Georgia Neglect to an Elder Person, Resident or Disabled Adult

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 What Is Elder Neglect in Georgia?

Elder neglect is a criminal act that involves failing to provide proper care for individuals who are considered to be disabled or elderly adults. This type of neglect often occurs at home. However, it can also occur in nursing homes or resident facilities where elderly or disabled individuals are not provided with the proper care.

The State of Georgia defines elder neglect as an individual supervising a disabled adult or elderly individual, or resident and willfully depriving that individual of basic care. Basic care includes:

  • Shelter;
  • Healthcare;
  • Anything that is necessary to their well-being.

If an individual has any concerns related to elder neglect in Georgia, they can contact a Georgia elder law lawyer.

Who Is Considered to Be an Elder?

Federal laws, including the Older American Act (OAA), state that an elder is defined as any individual who is at least 60 years old. However, it is important to note that state definitions of elders may vary.

Most states define elderly individuals as individuals who are over 65 years of age. Additionally, individuals who are disabled and over the age of majority, or 18 years in most states, may, in certain cases, also be classified as elderly individuals under both state and federal laws.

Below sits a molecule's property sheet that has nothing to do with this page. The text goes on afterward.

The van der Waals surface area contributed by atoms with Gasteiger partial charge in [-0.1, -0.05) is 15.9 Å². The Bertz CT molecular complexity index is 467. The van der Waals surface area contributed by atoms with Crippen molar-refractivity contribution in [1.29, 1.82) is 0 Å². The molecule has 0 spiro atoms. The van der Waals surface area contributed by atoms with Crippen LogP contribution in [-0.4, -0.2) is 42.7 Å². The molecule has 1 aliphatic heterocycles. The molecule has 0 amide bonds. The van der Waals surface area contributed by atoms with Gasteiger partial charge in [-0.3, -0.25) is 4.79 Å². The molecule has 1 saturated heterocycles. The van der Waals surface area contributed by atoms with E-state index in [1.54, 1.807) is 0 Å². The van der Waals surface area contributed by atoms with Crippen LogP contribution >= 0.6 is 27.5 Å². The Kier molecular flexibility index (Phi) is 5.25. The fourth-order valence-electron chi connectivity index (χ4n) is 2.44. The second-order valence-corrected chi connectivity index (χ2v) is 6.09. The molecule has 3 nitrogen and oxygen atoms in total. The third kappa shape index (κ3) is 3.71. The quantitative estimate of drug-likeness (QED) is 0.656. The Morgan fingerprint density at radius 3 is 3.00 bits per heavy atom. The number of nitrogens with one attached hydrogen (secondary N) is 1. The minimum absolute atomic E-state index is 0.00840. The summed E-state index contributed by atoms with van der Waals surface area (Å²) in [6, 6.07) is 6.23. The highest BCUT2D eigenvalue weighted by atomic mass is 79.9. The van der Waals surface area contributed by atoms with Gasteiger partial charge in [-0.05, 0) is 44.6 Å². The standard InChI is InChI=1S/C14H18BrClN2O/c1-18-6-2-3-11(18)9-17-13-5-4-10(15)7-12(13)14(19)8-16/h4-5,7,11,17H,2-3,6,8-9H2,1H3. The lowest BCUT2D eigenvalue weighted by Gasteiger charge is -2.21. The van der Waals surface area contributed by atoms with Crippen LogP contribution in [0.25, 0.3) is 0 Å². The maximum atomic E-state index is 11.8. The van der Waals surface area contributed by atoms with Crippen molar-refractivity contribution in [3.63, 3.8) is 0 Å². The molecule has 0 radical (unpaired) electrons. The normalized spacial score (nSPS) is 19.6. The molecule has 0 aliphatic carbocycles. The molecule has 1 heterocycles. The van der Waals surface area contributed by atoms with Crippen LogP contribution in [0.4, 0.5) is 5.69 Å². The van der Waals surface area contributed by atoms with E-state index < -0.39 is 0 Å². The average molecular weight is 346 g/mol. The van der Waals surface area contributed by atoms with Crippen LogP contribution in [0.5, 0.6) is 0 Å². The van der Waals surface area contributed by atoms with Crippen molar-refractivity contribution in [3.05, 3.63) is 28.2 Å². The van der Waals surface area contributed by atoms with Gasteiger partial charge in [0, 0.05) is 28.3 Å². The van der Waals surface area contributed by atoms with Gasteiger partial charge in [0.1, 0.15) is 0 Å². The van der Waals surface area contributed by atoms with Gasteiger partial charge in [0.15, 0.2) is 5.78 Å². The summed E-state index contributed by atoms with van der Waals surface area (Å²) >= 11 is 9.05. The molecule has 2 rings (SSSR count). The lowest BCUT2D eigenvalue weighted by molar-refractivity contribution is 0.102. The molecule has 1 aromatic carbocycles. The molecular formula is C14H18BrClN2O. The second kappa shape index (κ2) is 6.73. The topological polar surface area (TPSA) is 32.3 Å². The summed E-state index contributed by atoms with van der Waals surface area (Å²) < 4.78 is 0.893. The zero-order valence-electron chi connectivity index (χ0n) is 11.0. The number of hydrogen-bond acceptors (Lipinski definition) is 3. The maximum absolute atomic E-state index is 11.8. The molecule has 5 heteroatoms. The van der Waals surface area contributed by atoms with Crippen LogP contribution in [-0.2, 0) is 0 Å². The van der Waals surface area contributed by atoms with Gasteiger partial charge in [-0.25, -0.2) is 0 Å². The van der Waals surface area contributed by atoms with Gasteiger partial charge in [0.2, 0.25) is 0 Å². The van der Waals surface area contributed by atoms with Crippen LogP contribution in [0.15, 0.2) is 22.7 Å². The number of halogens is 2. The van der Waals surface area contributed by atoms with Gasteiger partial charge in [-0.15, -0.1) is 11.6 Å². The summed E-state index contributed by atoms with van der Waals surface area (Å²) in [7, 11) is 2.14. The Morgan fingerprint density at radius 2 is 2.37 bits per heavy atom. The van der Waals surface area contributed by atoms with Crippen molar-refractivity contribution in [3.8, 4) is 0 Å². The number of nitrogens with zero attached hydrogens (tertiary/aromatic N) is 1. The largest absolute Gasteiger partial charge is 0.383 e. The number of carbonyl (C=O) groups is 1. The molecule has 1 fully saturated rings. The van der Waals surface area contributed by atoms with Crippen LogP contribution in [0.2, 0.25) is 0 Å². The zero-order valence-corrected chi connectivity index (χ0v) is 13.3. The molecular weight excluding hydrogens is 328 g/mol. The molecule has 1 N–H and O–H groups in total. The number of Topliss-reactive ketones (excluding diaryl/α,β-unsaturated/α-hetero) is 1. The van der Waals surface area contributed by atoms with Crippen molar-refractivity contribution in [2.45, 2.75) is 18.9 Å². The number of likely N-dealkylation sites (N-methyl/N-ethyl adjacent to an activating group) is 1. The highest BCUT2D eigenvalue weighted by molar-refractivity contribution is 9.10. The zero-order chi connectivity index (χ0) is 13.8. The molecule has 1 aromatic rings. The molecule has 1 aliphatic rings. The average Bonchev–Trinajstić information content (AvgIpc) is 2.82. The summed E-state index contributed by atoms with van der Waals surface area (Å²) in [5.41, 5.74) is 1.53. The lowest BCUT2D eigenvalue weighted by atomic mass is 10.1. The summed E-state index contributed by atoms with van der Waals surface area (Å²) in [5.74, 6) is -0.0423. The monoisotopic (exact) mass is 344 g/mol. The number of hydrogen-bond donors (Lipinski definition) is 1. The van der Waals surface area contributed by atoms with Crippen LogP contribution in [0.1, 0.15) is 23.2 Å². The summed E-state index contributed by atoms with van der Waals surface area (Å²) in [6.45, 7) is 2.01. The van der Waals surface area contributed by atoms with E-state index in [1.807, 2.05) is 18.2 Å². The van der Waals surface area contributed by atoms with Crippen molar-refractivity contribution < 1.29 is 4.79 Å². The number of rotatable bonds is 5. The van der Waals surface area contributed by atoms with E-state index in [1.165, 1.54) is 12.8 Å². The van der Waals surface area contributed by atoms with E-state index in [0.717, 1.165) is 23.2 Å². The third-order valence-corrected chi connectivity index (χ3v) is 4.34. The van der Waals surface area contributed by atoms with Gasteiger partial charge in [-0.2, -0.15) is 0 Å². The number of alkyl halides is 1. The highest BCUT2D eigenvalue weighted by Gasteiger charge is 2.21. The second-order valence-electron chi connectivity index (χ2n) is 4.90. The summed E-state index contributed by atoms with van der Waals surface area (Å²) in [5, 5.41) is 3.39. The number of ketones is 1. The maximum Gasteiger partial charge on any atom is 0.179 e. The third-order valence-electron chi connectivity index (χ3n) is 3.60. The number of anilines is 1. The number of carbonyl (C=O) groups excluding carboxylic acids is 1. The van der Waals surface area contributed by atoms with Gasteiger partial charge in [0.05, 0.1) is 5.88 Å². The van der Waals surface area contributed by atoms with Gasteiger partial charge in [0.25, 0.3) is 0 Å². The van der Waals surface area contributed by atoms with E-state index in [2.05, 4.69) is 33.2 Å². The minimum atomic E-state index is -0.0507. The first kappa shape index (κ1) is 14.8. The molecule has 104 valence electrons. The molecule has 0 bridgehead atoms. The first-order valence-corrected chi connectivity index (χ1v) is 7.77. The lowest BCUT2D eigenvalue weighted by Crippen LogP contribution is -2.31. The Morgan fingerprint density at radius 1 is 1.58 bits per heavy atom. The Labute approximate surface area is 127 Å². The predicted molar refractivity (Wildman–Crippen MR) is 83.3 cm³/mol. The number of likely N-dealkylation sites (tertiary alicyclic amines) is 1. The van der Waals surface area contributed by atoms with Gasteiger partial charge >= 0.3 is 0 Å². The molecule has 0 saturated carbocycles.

What Is Elder Neglect and How Is It Different From Elder Abuse?

Elder neglect, as noted above, occurs when an individual responsible for providing care to an elder fails to provide that care. Victims of elder neglect are most often senior citizens who reside in-home care facilities and are not able to care for themselves on a daily basis.

Many jurisdictions or states distinguish between elder neglect and elder abuse. Elder neglect implies that the elderly victim was neglected because they did not receive proper care and attention.

Examples of elder neglect may include but may not be limited to:

  • Failing to provide for the basic necessities of the elderly individual, such as:
    • food;
    • water;
    • clothing;
    • shelter;
  • Failing to administer medications or treatments to the elderly individual according to the instructions of their physician;
  • Allowing the elderly individual to live in living conditions that are:
    • unreasonable poor;
    • uninhabitable;
    • unsuitable; and
  • Failing to communicate important information to another individual as requested by the elderly individual, especially when that failure results in physical harm to the elder.